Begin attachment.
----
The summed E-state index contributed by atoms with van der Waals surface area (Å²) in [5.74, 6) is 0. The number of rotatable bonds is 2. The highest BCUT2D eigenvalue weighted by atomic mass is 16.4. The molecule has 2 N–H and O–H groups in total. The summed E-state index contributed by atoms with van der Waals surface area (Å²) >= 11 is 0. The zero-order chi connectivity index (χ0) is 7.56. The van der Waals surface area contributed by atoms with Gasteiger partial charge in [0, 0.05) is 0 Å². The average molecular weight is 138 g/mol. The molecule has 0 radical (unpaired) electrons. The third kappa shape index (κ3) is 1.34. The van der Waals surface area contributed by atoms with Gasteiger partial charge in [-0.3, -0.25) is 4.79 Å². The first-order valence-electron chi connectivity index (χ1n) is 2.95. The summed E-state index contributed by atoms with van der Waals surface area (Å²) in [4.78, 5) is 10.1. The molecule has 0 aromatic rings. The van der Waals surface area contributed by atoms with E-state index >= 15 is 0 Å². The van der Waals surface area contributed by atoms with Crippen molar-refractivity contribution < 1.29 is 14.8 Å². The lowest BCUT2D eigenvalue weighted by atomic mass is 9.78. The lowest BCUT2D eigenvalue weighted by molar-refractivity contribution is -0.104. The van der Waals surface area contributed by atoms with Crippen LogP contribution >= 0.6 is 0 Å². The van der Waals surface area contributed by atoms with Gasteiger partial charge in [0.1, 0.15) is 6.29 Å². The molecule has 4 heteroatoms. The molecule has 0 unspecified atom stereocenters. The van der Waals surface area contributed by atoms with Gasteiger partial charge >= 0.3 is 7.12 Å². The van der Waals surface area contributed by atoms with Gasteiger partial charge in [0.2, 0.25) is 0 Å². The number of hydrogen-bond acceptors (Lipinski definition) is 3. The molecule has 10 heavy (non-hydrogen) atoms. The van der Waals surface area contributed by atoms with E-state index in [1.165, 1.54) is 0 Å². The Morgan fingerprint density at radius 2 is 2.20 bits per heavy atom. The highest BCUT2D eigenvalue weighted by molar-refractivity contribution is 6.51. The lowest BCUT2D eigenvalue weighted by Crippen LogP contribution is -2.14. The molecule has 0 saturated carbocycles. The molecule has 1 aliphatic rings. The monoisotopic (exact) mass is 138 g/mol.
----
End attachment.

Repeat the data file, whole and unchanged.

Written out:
The summed E-state index contributed by atoms with van der Waals surface area (Å²) in [5.74, 6) is 0. The number of rotatable bonds is 2. The highest BCUT2D eigenvalue weighted by atomic mass is 16.4. The molecule has 2 N–H and O–H groups in total. The summed E-state index contributed by atoms with van der Waals surface area (Å²) >= 11 is 0. The zero-order chi connectivity index (χ0) is 7.56. The van der Waals surface area contributed by atoms with Gasteiger partial charge in [0, 0.05) is 0 Å². The average molecular weight is 138 g/mol. The molecule has 0 radical (unpaired) electrons. The third kappa shape index (κ3) is 1.34. The van der Waals surface area contributed by atoms with Gasteiger partial charge in [-0.3, -0.25) is 4.79 Å². The first-order valence-electron chi connectivity index (χ1n) is 2.95. The summed E-state index contributed by atoms with van der Waals surface area (Å²) in [4.78, 5) is 10.1. The molecule has 0 aromatic rings. The van der Waals surface area contributed by atoms with E-state index >= 15 is 0 Å². The van der Waals surface area contributed by atoms with Crippen molar-refractivity contribution < 1.29 is 14.8 Å². The lowest BCUT2D eigenvalue weighted by atomic mass is 9.78. The lowest BCUT2D eigenvalue weighted by molar-refractivity contribution is -0.104. The van der Waals surface area contributed by atoms with Crippen LogP contribution >= 0.6 is 0 Å². The van der Waals surface area contributed by atoms with Gasteiger partial charge in [0.1, 0.15) is 6.29 Å². The molecule has 4 heteroatoms. The molecule has 0 unspecified atom stereocenters. The van der Waals surface area contributed by atoms with Gasteiger partial charge >= 0.3 is 7.12 Å². The van der Waals surface area contributed by atoms with Gasteiger partial charge in [0.2, 0.25) is 0 Å². The number of hydrogen-bond acceptors (Lipinski definition) is 3. The molecule has 10 heavy (non-hydrogen) atoms. The van der Waals surface area contributed by atoms with E-state index in [1.165, 1.54) is 0 Å². The Morgan fingerprint density at radius 2 is 2.20 bits per heavy atom. The highest BCUT2D eigenvalue weighted by molar-refractivity contribution is 6.51. The lowest BCUT2D eigenvalue weighted by Crippen LogP contribution is -2.14. The molecule has 0 saturated carbocycles. The molecule has 1 aliphatic rings. The monoisotopic (exact) mass is 138 g/mol.